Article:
Forest fire smoke emissions far outweigh energy emissions
Even with the recent rain and snow across much of Montana, fires are still consuming thousands of acres of Montana’s forests, and some won’t see containment until the end of the month. Not only are the fires rolling through forests, but smoke emissions from all of the fires pose health hazards, including real problems for people with heart and lung disease. According to a study released Sept. 9, by the Missoula Fire Sciences Laboratory, more than 813,000 acres have burned in Montana, releasing well over 7 million tons of carbon dioxide (CO2) in the atmosphere.
“What we find hypocritical is that the same people who believe human activity is causing too much carbon dioxide in our atmosphere are the same people who oppose proper forest management,” notes Jake Cummins, Executive Vice President, Montana Farm Bureau Federation (MFBF). “If you look at the Wildfire Smoke Emissions report, along with the release of high levels of carbon dioxide are extremely high levels of carbon monoxide (530,00 tons), methane (27,000 tons) and a variety of other compounds that are considered harmful.”
Cummins points out the majority of carbon dioxide emissions came from fires in forests. “When you look at the fire update websites to see what’s burning in our forested areas, it’s basically thick concentrations of trees, heavy underbrush and beetle kill,” Cummins explains. “It’s ironic that if forests had been logged and managed properly instead of logging being banned or tied up in court, there would be a lot less fires and a lot less pollution.”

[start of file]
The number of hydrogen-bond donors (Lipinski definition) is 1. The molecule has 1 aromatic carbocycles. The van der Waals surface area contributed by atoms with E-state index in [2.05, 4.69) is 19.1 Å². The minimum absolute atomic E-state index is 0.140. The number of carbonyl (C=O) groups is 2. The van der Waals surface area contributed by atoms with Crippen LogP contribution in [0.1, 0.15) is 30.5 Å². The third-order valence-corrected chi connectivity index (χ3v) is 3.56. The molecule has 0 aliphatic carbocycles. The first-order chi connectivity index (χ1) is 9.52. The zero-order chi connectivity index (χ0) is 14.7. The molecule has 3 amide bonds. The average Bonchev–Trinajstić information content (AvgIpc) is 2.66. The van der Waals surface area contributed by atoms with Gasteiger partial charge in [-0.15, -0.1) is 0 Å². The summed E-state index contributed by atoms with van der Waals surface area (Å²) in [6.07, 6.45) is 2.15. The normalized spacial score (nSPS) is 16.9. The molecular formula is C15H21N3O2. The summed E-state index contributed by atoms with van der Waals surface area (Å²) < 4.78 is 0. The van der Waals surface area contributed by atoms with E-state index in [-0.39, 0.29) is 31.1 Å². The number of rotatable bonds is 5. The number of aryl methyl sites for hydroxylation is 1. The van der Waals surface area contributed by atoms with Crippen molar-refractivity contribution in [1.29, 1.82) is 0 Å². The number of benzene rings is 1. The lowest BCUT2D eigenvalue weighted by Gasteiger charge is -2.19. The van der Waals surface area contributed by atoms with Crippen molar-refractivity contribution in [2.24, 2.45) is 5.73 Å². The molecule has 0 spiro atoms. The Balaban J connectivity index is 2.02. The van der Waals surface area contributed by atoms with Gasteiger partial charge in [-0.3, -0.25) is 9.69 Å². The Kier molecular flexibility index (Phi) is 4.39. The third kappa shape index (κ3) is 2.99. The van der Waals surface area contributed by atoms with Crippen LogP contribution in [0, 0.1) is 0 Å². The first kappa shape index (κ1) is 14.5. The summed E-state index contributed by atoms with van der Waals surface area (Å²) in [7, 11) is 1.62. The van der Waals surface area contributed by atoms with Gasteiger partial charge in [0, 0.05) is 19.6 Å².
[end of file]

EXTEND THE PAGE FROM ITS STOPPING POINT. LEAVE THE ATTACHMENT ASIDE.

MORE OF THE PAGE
To put fire emissions in perspective, based on a report to the EPA titled ‘Development of Emission Inventory Methods for Wildland Fire’ by EC/R Inc. in Feb 2002, the current Ash Creek and Horse Creek fires (as of July 4, were 250,000 acres), these two fires released an estimated 10,500 tons of particulate which is more than 20 times what all four Colstrip Units emit in a full year, or put differently, the Ash Creek and Horse Creek fires in the Colstrip area have emitted more particulate than all four Colstrip Units would emit in 20 years.
In comments the Montana Department of Environmental Quality made to the EPA on the Regional Haze Rule, they requested EPA include wildfires as part of the baseline in evaluating haze impacts from industrial sources.
“The EPA, along with those opposed to power plants, need to realize that these fires are examples of how in Montana, non man-made impacts to haze far outweigh the contribution to haze from industrial sources,” Cummins said.
“Of course there will always be fires when we have a dry year, especially in forests, and a fire can be good for an ecosystem in the long run, but by using managed logging and grazing, we can reduce the fires and in turn, reduce the pollutants from these natural causes,” Cummins concluded. “Let’s put some common-sense forest management in place before we have another summer like 2012.”
–MT Farm Bureau
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